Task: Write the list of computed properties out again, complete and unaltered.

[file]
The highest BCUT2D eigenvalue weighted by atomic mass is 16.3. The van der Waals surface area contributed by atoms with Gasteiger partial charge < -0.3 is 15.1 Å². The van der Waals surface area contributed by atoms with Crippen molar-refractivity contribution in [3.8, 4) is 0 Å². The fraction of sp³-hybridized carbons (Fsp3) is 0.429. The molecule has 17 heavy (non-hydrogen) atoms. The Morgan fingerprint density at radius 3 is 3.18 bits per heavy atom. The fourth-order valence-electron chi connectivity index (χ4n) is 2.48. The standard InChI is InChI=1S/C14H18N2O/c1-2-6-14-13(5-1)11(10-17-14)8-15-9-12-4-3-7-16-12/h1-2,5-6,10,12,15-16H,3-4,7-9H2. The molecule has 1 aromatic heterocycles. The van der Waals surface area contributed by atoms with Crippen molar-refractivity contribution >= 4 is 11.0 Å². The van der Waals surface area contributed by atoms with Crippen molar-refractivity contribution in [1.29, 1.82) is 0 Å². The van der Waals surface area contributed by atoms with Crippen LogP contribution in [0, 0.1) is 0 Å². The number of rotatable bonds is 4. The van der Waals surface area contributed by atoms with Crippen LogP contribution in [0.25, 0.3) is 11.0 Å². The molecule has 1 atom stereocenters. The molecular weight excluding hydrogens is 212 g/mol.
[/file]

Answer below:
The highest BCUT2D eigenvalue weighted by atomic mass is 16.3. The van der Waals surface area contributed by atoms with Gasteiger partial charge < -0.3 is 15.1 Å². The van der Waals surface area contributed by atoms with Crippen molar-refractivity contribution in [3.8, 4) is 0 Å². The fraction of sp³-hybridized carbons (Fsp3) is 0.429. The molecule has 17 heavy (non-hydrogen) atoms. The Morgan fingerprint density at radius 3 is 3.18 bits per heavy atom. The fourth-order valence-electron chi connectivity index (χ4n) is 2.48. The standard InChI is InChI=1S/C14H18N2O/c1-2-6-14-13(5-1)11(10-17-14)8-15-9-12-4-3-7-16-12/h1-2,5-6,10,12,15-16H,3-4,7-9H2. The molecule has 1 aromatic heterocycles. The van der Waals surface area contributed by atoms with Crippen molar-refractivity contribution >= 4 is 11.0 Å². The van der Waals surface area contributed by atoms with Crippen molar-refractivity contribution in [1.29, 1.82) is 0 Å². The van der Waals surface area contributed by atoms with Crippen LogP contribution in [0, 0.1) is 0 Å². The number of rotatable bonds is 4. The van der Waals surface area contributed by atoms with Crippen LogP contribution in [0.25, 0.3) is 11.0 Å². The molecule has 1 atom stereocenters. The molecular weight excluding hydrogens is 212 g/mol.